Drawing Machines: Pushing Pleats

For my conference project, I conceptualized and designed the construction of a dress.

I have been inspired by the more abstract concepts of folding. While I have the utmost respect for the more traditional approach to folding paper, I find the more mathematically symmetrical and “perfectionist” folding to be constraining. I perceived the drawing machines class as a sculpture class using folds to build our artistic visions. I opted for fabric to accommodate my sought after “organic” approach which I aimed to achieve while also incorporating rigidity in the spotlighting of pleats. I originally envisioned fashioning organic patterns by employing a pinching technique alongside the incorporation of pleats. Specifically, I envisioned a bodice adorned with delicate pleats, reminiscent of those depicted in the image below. Additionally, I planned to integrate pleats cascading down the back of the dress, originating at the waistline and extending the full length only along the rear. Originally I wanted an open-back design that extends gracefully to the lower back, accentuating the hips.

I drew out many drafts of  the dress, but found it challenging to stick to a final draft as I anticipated that the end result would deviate significantly from my initial draft, as much of my creative process involved adapting the design directly on my body while simultaneously refining my own figure. I eventually settled on the image below as my sketch.

I went to a fabric store near my campus. I picked out a synthetic silky fabric to give the dress a more abstract flow to the shape. As I began the pleating I ran into my first problem, I soon realized the fabric was not sturdy enough to highlight the pleating in the way I was envisioning. I went back to the fabric store where I got three yards of a cotton polyester blend in a gray slightly metallic color with a more rigid build to accentuate the pleating well. 

I was driven by ambition and decided to sew everything by hand despite having no prior sewing experience. I started with the two bodice pieces, mastering the pleating by experimenting directly on my own body. I then mirrored the proportions for the other side, anticipating that adjustments would be necessary for a proper fit once the pieces were assembled. However, what I didn’t anticipate was the minimal coverage the final garment would provide.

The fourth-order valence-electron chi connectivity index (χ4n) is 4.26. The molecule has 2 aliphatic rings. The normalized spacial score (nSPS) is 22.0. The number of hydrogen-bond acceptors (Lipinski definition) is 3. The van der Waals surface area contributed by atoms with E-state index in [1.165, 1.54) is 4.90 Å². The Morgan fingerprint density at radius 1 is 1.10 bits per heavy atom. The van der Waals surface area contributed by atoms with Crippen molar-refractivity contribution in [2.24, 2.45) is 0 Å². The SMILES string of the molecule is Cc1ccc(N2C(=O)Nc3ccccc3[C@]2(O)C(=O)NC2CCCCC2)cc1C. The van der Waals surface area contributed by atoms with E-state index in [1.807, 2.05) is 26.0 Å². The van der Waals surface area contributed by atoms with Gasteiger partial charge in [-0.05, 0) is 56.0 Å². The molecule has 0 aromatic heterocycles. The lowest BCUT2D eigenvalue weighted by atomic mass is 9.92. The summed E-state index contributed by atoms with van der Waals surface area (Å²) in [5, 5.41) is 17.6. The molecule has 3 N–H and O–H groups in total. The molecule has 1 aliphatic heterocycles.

I began the design process by integrating the slanted lines from the feather pattern displayed in the preceding image into my sketch. However, due to the fabric’s resistance to these slanted lines and triangular shapes, I had no choice but to maintain vertical pleats. As I was creating these pleats I realized I was not making the stitches the same length, in fact I began increasing the pleats each time. When I draped this pattern around myself I realized when connected with the bodice pieces the longer pleating in the back created a flattering silhouette. This would mean forgetting  the lower back shape I originally envisioned but, but it would result in a very satisfying enhancement of the pleats and the silhouette.

I then ran into the problem of how I would get in and out of the dress. I decided on adding a zipper in between two pleats. Originally I wanted to attach the zipper traditionally in the back but I was advised against it as it would take away from the clean aesthetic of the pleating around the back. In the end I decided to highlight the zipper front and center in the dress as it was a decorative addition.

Finally, I made two strapped added them to my original two bodice pieces, and attached them to my pleated skirt. Then I put the dress on and made all the proper adjustments for the dress to fit my body perfectly. At the open studio, I had a friend model the dress for me. This made showcasing my piece easier, as I didn’t have to wear and display my artwork myself.

If I were to redo this project, I would opt not to use myself as a model again. The process proved excessively time-consuming, making it challenging to achieve precise measurements and ensure a proper fit. Additionally, I would choose an intermediate-level fabric, one that is less rigid yet capable of holding folds elegantly. Furthermore, I would complete the entire project using a sewing machine for a cleaner, less handmade appearance.

This project was significant to me as it served as a personal testament to my capability in adapting to previously unexplored mediums.

Author: Azucena Raider Hernandez